Eight NagaWorld union leaders were released from prison Monday night after requesting the Labor Ministry intervene to secure their bail.
The unionists have been kept for months in pretrial detention and recently had their bail requests denied in court. Afterwards, they had each reportedly written to the Labor Ministry to request its intervention, adding that they could then help negotiate the end of the casino company’s ongoing labor dispute.
A letter from union president Chhim Sithar dated March 12 stated the group would “promise not to gather to protest or lead protesting” as they had before being arrested.
Sithar’s letter, as seen by CamboJA, also urged all staff both former and current to cease their protesting, while requesting company management not take retribution on strikers.
The eight union leaders could not be reached for an interview after their release.
Three other NagaWorld workers who were also imprisoned during the protests on Tuesday sent letters of their own to the Labor Ministry asking for its intervention in the bail process.
Prison Department spokesman Nouth Savna confirmed the release of the eight union leaders but said he didn’t know why they had been granted bail, directing a reporter to the court system.
Luch Rumdoul, a NagaWorld dealer who has been striking for months, said she was happy to see the union leaders released on bail.
“We will continue to make our demands until the company addresses the nine issues proposed by workers,” she said, adding the workers would continue their strike until a solution was found.
On March 14, the Labor Ministry recognized the registration of a new union purportedly representing NagaWorld workers, apparently undercutting the Labor Rights Supported Union led by Sithar and which has held the ongoing strike. Ministry spokesman Heng Sour could not be reached for comment on this newly announced organization.
The casino dealer Rumdoul dismissed the newly recognized union, saying the workers did not recognize its leaders as a replacement for Sithar.
“The new union leaders do not come from the election of Naga World employees,” she said.
Following last year’s layoff of more than 1,300 workers, hundreds of NagaWorld employees have been peacefully striking since late December. Among their demands has been the reinstatement of 365 holdouts and proper severance pay for those who were laid off. Over the course of the strike, police arrested or detained several strikers, including the 11 who sat for months in pretrial detention on charges of incitement and violating Health Ministry measures related to COVID-19.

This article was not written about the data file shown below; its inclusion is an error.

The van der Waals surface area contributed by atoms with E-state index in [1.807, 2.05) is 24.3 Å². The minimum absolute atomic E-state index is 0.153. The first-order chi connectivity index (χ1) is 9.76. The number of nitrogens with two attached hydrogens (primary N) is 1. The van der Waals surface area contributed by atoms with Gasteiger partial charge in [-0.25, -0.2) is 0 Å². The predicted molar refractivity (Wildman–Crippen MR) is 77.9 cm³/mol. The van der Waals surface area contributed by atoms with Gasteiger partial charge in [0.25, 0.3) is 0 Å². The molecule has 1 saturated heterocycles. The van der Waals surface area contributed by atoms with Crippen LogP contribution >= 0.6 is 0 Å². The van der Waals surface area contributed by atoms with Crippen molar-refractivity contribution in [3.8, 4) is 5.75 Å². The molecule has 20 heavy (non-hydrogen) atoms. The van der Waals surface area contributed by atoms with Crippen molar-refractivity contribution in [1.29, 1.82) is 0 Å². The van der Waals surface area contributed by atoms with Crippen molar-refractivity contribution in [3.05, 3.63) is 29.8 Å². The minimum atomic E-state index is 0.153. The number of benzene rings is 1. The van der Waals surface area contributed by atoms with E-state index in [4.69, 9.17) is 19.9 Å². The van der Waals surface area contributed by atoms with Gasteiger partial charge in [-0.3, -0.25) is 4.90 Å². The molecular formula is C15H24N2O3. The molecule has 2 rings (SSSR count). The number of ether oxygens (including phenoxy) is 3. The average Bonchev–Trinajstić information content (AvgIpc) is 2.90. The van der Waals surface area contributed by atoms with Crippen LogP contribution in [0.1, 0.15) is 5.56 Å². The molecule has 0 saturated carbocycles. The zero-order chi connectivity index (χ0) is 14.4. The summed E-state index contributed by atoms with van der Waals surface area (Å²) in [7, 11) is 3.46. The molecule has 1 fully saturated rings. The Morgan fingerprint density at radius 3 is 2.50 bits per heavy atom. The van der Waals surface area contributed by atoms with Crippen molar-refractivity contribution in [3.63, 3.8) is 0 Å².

Moeun Tola, executive director at the rights group CENTRAL, welcomed the apparent step toward resolving the dispute.
“Both parties find a way of resolving the issue so that we can keep a good image together,” he said.
Civil society observers believe the sudden approval of bail was arranged after interior Minister Sar Kheng met on Wednesday with relevant police and government officials in an attempt to resolve the ongoing NagaWorld labor dispute.
The meeting included representatives from the ministries of labor, justice, health, as well as the offices of the Phnom Penh governor, National Police commissioner and Phnom Penh Municipal Court.
Nagaworld workers holding strike at quarantine at the center
Police have in recent weeks turned to roughly detaining the striking workers by shoving, dragging and carrying them into buses under the justification of enforcing public health guidelines.
Some 160 workers holding a strike last Friday were rounded up by authorities to be detained at a quarantine center in Phnom Penh’s Prek Pnov district. They were released the same day after testing negative for COVID-19.
In a live stream posted to Facebook by one of the workers, the detainees could be seen continuing their protest at the center by singing and chanting.
“It is very unjust that all of us were barred [from protesting] and I was arrested six times and brought here because they didn’t allow us to stand in front of NagaWorld,” the streamer said.
“There is no justice, only arrest and ‘color rhetoric’,” she continued, referring to a politically charged accusation regularly used by authorities to quash social dissent.
Though the union leaders have now been released, it is unclear as of now whether the protests will continue.